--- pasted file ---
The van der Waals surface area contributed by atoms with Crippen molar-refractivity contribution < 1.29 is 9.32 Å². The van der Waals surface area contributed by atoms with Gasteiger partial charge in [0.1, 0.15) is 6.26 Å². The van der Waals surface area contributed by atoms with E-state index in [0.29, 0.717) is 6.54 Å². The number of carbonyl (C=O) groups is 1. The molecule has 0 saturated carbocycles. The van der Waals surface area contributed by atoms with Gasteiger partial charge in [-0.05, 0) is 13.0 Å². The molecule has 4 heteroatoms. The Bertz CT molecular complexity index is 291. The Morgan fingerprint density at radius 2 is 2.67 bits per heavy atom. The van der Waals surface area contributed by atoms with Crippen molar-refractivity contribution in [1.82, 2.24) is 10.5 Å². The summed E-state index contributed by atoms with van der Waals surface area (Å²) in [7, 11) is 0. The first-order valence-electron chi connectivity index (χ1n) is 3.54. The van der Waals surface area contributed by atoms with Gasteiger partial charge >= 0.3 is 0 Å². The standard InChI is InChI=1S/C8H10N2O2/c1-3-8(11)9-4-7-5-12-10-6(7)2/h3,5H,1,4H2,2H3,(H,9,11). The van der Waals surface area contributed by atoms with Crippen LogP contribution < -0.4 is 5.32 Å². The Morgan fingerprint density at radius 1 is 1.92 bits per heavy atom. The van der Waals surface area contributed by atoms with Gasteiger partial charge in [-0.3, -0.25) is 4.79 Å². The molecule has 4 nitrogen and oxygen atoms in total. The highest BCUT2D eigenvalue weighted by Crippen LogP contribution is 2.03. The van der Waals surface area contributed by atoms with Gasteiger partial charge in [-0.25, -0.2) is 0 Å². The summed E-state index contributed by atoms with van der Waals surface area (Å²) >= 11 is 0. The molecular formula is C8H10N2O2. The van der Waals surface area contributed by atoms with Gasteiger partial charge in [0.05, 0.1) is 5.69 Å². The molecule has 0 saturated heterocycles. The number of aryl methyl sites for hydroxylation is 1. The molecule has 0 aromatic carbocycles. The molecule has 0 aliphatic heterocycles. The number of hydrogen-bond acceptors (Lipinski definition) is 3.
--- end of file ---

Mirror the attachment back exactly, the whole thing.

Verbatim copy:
The van der Waals surface area contributed by atoms with Crippen molar-refractivity contribution < 1.29 is 9.32 Å². The van der Waals surface area contributed by atoms with Gasteiger partial charge in [0.1, 0.15) is 6.26 Å². The van der Waals surface area contributed by atoms with E-state index in [0.29, 0.717) is 6.54 Å². The number of carbonyl (C=O) groups is 1. The molecule has 0 saturated carbocycles. The van der Waals surface area contributed by atoms with Gasteiger partial charge in [-0.05, 0) is 13.0 Å². The molecule has 4 heteroatoms. The Bertz CT molecular complexity index is 291. The Morgan fingerprint density at radius 2 is 2.67 bits per heavy atom. The van der Waals surface area contributed by atoms with Crippen molar-refractivity contribution in [1.82, 2.24) is 10.5 Å². The summed E-state index contributed by atoms with van der Waals surface area (Å²) in [7, 11) is 0. The first-order valence-electron chi connectivity index (χ1n) is 3.54. The van der Waals surface area contributed by atoms with Gasteiger partial charge >= 0.3 is 0 Å². The standard InChI is InChI=1S/C8H10N2O2/c1-3-8(11)9-4-7-5-12-10-6(7)2/h3,5H,1,4H2,2H3,(H,9,11). The van der Waals surface area contributed by atoms with Crippen LogP contribution < -0.4 is 5.32 Å². The Morgan fingerprint density at radius 1 is 1.92 bits per heavy atom. The van der Waals surface area contributed by atoms with Gasteiger partial charge in [-0.3, -0.25) is 4.79 Å². The molecule has 4 nitrogen and oxygen atoms in total. The highest BCUT2D eigenvalue weighted by Crippen LogP contribution is 2.03. The van der Waals surface area contributed by atoms with Gasteiger partial charge in [-0.25, -0.2) is 0 Å². The summed E-state index contributed by atoms with van der Waals surface area (Å²) >= 11 is 0. The molecular formula is C8H10N2O2. The van der Waals surface area contributed by atoms with Gasteiger partial charge in [0.05, 0.1) is 5.69 Å². The molecule has 0 saturated heterocycles. The number of aryl methyl sites for hydroxylation is 1. The molecule has 0 aromatic carbocycles. The molecule has 0 aliphatic heterocycles. The number of hydrogen-bond acceptors (Lipinski definition) is 3.